By contrast, Cremin’s “liberating” literacy means that individuals can find, analyze, and communicate information. They can apply it to problems and use it to make decisions. The educator John Dewey called this “popular enlightenment” and it’s the basis of a democracy, because only liberated citizens can think for themselves, make their own decisions, and discriminate between truth and lies.
Most U.S. students lack the literacy they need to live well in modern society; they suffer from “math panic” and retreat into faith and bumper-sticker politics. They’re ill-equipped for today’s in-demand jobs. Virtually every college finds that many students need remedial mathematics. We don’t even understand the equal sign properly.
Not fully understanding the “equal sign” in a math problem could be a key to why U.S. students underperform their peers from other countries in math.
“About 70 percent of middle grades students in the United States exhibit misconceptions, but nearly none of the international students in Korea and China have a misunderstanding about the equal sign, and Turkish students exhibited far less incidence of the misconception than the U.S. students,”
Students who exhibit the correct understanding of the equal sign show the greatest achievement in mathematics and persist in fields that require mathematics proficiency like engineering, according to their research. “Chinese textbooks provided the best examples for students and that even the best U.S. textbooks, those sponsored by the National Science Foundation, were lacking relational examples about the equal sign.”
Two million minutes
Students have about two million minutes of high school, and how they spend that time varies widely throughout the world. The documentary 2 Million Minutes looks at this period in the lives of three pairs of students: two from California, two from China, and two from India. It’s a depressing story.
When the filmmakers asked the overseas students what they wanted to be, Chinese students listed scientist, astronaut, or doctor. Indian students aspired to be a computer programmer, or a physicist.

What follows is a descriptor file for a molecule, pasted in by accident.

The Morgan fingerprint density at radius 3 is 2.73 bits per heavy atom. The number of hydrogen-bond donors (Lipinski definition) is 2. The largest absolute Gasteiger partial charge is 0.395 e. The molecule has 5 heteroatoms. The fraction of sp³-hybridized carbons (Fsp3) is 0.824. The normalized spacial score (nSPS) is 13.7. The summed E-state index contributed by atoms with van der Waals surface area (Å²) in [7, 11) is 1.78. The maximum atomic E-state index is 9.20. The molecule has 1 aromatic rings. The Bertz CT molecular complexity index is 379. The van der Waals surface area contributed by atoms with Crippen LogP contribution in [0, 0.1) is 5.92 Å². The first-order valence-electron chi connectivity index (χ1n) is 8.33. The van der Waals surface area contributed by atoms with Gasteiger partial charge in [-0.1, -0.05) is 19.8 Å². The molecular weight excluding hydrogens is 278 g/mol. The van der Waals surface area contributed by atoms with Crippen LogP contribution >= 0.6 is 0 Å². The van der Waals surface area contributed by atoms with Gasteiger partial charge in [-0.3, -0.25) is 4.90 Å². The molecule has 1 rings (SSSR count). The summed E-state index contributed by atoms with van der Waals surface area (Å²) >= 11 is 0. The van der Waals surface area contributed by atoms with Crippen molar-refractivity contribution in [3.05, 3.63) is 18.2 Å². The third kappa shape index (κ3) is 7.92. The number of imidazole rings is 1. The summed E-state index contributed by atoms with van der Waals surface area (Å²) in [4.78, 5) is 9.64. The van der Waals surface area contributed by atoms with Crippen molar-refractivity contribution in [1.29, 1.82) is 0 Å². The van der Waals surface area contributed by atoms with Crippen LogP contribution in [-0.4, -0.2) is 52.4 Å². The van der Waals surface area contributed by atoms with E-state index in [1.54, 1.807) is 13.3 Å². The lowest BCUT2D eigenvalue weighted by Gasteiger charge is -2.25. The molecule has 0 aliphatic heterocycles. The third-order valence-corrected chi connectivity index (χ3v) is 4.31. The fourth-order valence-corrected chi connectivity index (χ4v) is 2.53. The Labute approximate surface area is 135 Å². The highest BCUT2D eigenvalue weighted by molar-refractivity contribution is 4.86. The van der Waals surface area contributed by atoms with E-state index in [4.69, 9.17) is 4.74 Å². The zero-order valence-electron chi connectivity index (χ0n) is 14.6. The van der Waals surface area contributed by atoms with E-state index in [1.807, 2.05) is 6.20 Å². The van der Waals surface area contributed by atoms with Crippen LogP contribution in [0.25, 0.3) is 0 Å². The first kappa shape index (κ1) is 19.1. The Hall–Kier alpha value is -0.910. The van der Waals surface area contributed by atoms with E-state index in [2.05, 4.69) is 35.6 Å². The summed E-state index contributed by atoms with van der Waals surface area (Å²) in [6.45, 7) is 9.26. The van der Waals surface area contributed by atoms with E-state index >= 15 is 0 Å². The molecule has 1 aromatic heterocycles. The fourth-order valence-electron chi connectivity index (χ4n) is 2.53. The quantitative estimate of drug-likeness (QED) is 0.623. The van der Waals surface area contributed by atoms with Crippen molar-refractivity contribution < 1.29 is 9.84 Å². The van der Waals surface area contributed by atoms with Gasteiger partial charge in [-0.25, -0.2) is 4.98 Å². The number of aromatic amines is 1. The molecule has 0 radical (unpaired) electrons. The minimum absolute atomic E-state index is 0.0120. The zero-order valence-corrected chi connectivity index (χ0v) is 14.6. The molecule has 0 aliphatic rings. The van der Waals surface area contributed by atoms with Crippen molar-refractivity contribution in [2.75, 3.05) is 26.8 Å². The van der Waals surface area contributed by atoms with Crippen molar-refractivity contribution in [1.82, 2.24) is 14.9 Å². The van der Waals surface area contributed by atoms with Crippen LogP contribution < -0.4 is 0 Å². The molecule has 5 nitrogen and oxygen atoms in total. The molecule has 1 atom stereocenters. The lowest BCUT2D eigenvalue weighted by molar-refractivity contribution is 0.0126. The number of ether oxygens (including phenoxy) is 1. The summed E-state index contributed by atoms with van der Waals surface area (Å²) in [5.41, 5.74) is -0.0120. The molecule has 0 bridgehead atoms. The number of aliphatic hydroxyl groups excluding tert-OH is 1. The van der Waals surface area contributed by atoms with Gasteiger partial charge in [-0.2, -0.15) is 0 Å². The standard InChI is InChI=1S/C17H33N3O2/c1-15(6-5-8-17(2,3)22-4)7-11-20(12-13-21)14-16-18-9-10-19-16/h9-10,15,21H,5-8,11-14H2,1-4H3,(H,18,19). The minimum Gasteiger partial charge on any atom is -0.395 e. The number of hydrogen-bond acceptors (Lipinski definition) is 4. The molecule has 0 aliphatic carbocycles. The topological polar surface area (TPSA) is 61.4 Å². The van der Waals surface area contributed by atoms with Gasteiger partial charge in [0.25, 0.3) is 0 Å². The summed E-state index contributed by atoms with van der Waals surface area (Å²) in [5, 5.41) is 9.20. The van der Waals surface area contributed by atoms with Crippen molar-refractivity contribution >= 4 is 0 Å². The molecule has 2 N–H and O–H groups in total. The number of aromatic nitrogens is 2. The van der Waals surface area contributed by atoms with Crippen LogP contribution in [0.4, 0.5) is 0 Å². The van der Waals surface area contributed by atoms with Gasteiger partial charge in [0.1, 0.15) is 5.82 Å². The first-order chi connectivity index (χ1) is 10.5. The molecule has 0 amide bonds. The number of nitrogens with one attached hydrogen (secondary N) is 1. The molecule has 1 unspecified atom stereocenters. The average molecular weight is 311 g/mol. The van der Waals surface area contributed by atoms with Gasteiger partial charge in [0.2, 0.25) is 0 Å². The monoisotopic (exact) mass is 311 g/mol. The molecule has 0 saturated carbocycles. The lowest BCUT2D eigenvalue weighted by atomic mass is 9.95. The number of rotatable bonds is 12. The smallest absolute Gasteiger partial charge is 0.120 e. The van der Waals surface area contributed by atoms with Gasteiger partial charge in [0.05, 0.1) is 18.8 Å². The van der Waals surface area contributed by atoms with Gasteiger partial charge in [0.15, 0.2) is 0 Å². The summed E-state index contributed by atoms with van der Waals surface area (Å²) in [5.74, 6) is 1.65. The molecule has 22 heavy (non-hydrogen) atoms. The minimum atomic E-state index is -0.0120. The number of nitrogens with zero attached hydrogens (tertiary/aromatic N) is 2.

Americans, by contrast, told the filmmakers they simply wanted to be celebrities.
The film underscores the vast differences between learning in Asia and America. In the U.S., if a child shows prowess at sports, they get her a coach. In India, if a child shows promise in school, the parents hire a teacher. But in the U.S., tutors are largely remedial: We don’t encourage intelligence; rather, we try to correct stupidity.
This is a problem that’s finally getting mainstream attention. Several other films are hitting the screens now. Take a look at this trailer for Waiting For Superman, which tackles the subject of charter schools and the collapse of the educational system.
Then have a quick look at The Cartel, a documentary on corruption and obfuscation in school systems.
If you watched those three trailers, you may be wondering what the future looks like. It’s bleak. North America doesn’t value education and science. We put athletes and musicians on pedestals, ignoring teachers and dismissing scientific inquiry in our politics and media.
We’ll pay the price for this attitude, but it will take decades. The effects of a weakened educational system take a generation to show themselves in the workforce — long after the party that weakened the system is no longer in power — so it’s easy for elected officials to turn a blind eye to the problem.
Big classes make dumb students
Education is imperiled for dozens of reasons, and there are no magic cure-alls. One big problem, however, is classroom size. Simply put, teaching doesn’t scale well. The Center for Public Education reviewed 19 well-researched studies, and concluded that smaller classes did better.
They found that:
- Smaller classes in the early grades (K-3) can boost student academic achievement;
- A class size of no more than 18 students per teacher is required to produce the greatest benefits;
- A program spanning grades K-3 will produce more benefits than a program that reaches students in only one or two of the primary grades;
- Minority and low-income students show even greater gains when placed in small classes in the primary grades;
- The experience and preparation of teachers is a critical factor in the success or failure of class size reduction programs;
- Reducing class size will have little effect without enough classrooms and well-qualified teachers; and
- Supports, such as professional development for teachers and a rigorous curriculum, enhance the effect of reduced class size on academic achievement.
The more students you have in a class, the less tailored each lesson can be to individual students. That means lessons are one-size-fits all, watered down by special interest groups and structured to appease the lowest common denominator. Big classes are distracted classes, and bad kids enjoy the same asymmetry as terrorists, because it takes very little effort for one student to interrupt the learning of forty others.
There simply aren’t enough teachers to give every student personal attention, helping those who struggle and accelerating those who excel.
In part two, we look at something that could reverse the decline of education in much of the Western world: tablet computing, and its promise of an interactive, digital, analyzed “classroom of one”.